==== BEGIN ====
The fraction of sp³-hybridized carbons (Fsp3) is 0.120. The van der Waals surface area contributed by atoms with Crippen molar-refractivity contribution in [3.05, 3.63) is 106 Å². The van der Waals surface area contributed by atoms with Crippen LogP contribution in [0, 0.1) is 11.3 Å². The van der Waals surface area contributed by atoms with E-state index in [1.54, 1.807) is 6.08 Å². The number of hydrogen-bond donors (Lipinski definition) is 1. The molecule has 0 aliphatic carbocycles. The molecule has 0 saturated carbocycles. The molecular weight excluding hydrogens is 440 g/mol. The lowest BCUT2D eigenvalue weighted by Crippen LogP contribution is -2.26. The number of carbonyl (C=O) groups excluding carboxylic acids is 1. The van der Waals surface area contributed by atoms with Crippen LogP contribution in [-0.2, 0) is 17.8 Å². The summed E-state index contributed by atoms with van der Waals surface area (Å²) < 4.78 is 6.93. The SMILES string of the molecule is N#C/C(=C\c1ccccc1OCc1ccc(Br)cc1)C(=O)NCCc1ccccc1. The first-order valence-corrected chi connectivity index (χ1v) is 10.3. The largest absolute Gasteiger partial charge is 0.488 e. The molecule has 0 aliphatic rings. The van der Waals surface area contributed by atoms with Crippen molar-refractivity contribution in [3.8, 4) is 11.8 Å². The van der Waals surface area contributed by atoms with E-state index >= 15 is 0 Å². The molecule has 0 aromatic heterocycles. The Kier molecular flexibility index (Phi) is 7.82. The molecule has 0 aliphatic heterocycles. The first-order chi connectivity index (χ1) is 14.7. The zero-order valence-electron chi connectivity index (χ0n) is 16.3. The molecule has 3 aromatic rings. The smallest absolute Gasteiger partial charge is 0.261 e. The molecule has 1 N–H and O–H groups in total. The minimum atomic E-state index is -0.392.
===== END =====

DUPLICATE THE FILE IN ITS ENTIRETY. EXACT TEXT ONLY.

The fraction of sp³-hybridized carbons (Fsp3) is 0.120. The van der Waals surface area contributed by atoms with Crippen molar-refractivity contribution in [3.05, 3.63) is 106 Å². The van der Waals surface area contributed by atoms with Crippen LogP contribution in [0, 0.1) is 11.3 Å². The van der Waals surface area contributed by atoms with E-state index in [1.54, 1.807) is 6.08 Å². The number of hydrogen-bond donors (Lipinski definition) is 1. The molecule has 0 aliphatic carbocycles. The molecule has 0 saturated carbocycles. The molecular weight excluding hydrogens is 440 g/mol. The lowest BCUT2D eigenvalue weighted by Crippen LogP contribution is -2.26. The number of carbonyl (C=O) groups excluding carboxylic acids is 1. The van der Waals surface area contributed by atoms with Crippen LogP contribution in [-0.2, 0) is 17.8 Å². The summed E-state index contributed by atoms with van der Waals surface area (Å²) < 4.78 is 6.93. The SMILES string of the molecule is N#C/C(=C\c1ccccc1OCc1ccc(Br)cc1)C(=O)NCCc1ccccc1. The first-order valence-corrected chi connectivity index (χ1v) is 10.3. The largest absolute Gasteiger partial charge is 0.488 e. The molecule has 0 aliphatic rings. The van der Waals surface area contributed by atoms with Crippen molar-refractivity contribution in [3.8, 4) is 11.8 Å². The van der Waals surface area contributed by atoms with E-state index >= 15 is 0 Å². The molecule has 0 aromatic heterocycles. The Kier molecular flexibility index (Phi) is 7.82. The molecule has 0 aliphatic heterocycles. The first-order chi connectivity index (χ1) is 14.7. The zero-order valence-electron chi connectivity index (χ0n) is 16.3. The molecule has 3 aromatic rings. The smallest absolute Gasteiger partial charge is 0.261 e. The molecule has 1 N–H and O–H groups in total. The minimum atomic E-state index is -0.392.